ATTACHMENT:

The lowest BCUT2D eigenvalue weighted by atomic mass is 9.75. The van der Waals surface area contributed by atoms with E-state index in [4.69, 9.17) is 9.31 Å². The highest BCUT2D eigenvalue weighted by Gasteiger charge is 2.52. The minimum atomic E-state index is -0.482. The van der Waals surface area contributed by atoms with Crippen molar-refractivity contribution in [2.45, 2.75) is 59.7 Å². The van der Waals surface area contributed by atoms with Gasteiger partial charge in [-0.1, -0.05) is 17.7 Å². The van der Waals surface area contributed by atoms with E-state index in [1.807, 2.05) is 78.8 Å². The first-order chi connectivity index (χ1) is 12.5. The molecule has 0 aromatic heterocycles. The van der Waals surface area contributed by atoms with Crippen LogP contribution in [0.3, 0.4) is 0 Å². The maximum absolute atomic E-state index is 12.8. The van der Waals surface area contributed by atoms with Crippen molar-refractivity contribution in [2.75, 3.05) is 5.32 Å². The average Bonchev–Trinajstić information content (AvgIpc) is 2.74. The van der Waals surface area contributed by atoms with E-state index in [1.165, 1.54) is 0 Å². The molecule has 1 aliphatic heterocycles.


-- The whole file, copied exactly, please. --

The lowest BCUT2D eigenvalue weighted by atomic mass is 9.75. The van der Waals surface area contributed by atoms with E-state index in [4.69, 9.17) is 9.31 Å². The highest BCUT2D eigenvalue weighted by Gasteiger charge is 2.52. The minimum atomic E-state index is -0.482. The van der Waals surface area contributed by atoms with Crippen molar-refractivity contribution in [2.45, 2.75) is 59.7 Å². The van der Waals surface area contributed by atoms with Gasteiger partial charge in [-0.1, -0.05) is 17.7 Å². The van der Waals surface area contributed by atoms with E-state index in [1.807, 2.05) is 78.8 Å². The first-order chi connectivity index (χ1) is 12.5. The molecule has 0 aromatic heterocycles. The van der Waals surface area contributed by atoms with Crippen LogP contribution in [0.3, 0.4) is 0 Å². The maximum absolute atomic E-state index is 12.8. The van der Waals surface area contributed by atoms with Crippen molar-refractivity contribution in [2.75, 3.05) is 5.32 Å². The average Bonchev–Trinajstić information content (AvgIpc) is 2.74. The van der Waals surface area contributed by atoms with E-state index in [1.165, 1.54) is 0 Å². The molecule has 1 aliphatic heterocycles.